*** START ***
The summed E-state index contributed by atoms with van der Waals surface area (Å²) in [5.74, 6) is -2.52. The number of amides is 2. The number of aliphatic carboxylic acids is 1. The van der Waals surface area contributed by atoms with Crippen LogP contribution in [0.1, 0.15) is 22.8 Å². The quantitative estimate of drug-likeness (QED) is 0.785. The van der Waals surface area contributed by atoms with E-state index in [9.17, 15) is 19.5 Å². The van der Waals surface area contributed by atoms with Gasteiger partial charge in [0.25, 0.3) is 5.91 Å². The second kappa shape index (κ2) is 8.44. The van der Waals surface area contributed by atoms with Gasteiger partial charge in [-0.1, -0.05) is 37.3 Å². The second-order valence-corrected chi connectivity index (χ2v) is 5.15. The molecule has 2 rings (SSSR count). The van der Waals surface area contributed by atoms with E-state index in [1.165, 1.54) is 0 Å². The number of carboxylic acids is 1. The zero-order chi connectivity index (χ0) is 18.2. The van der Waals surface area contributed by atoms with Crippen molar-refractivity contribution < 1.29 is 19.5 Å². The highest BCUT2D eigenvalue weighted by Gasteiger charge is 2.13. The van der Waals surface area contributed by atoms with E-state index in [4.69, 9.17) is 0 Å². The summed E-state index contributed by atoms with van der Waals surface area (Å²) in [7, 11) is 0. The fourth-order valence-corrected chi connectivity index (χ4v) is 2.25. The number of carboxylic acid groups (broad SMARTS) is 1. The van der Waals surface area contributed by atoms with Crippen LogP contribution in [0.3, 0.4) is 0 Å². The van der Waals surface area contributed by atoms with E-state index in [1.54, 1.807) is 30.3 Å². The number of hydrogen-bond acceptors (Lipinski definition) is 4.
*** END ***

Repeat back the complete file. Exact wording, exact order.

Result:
The summed E-state index contributed by atoms with van der Waals surface area (Å²) in [5.74, 6) is -2.52. The number of amides is 2. The number of aliphatic carboxylic acids is 1. The van der Waals surface area contributed by atoms with Crippen LogP contribution in [0.1, 0.15) is 22.8 Å². The quantitative estimate of drug-likeness (QED) is 0.785. The van der Waals surface area contributed by atoms with E-state index in [9.17, 15) is 19.5 Å². The van der Waals surface area contributed by atoms with Gasteiger partial charge in [0.25, 0.3) is 5.91 Å². The second kappa shape index (κ2) is 8.44. The van der Waals surface area contributed by atoms with Gasteiger partial charge in [-0.1, -0.05) is 37.3 Å². The second-order valence-corrected chi connectivity index (χ2v) is 5.15. The molecule has 2 rings (SSSR count). The van der Waals surface area contributed by atoms with E-state index in [1.165, 1.54) is 0 Å². The number of carboxylic acids is 1. The zero-order chi connectivity index (χ0) is 18.2. The van der Waals surface area contributed by atoms with Crippen molar-refractivity contribution < 1.29 is 19.5 Å². The highest BCUT2D eigenvalue weighted by Gasteiger charge is 2.13. The van der Waals surface area contributed by atoms with E-state index in [4.69, 9.17) is 0 Å². The summed E-state index contributed by atoms with van der Waals surface area (Å²) in [7, 11) is 0. The fourth-order valence-corrected chi connectivity index (χ4v) is 2.25. The number of carboxylic acid groups (broad SMARTS) is 1. The van der Waals surface area contributed by atoms with Crippen LogP contribution in [0.3, 0.4) is 0 Å². The van der Waals surface area contributed by atoms with E-state index in [1.54, 1.807) is 30.3 Å². The number of hydrogen-bond acceptors (Lipinski definition) is 4.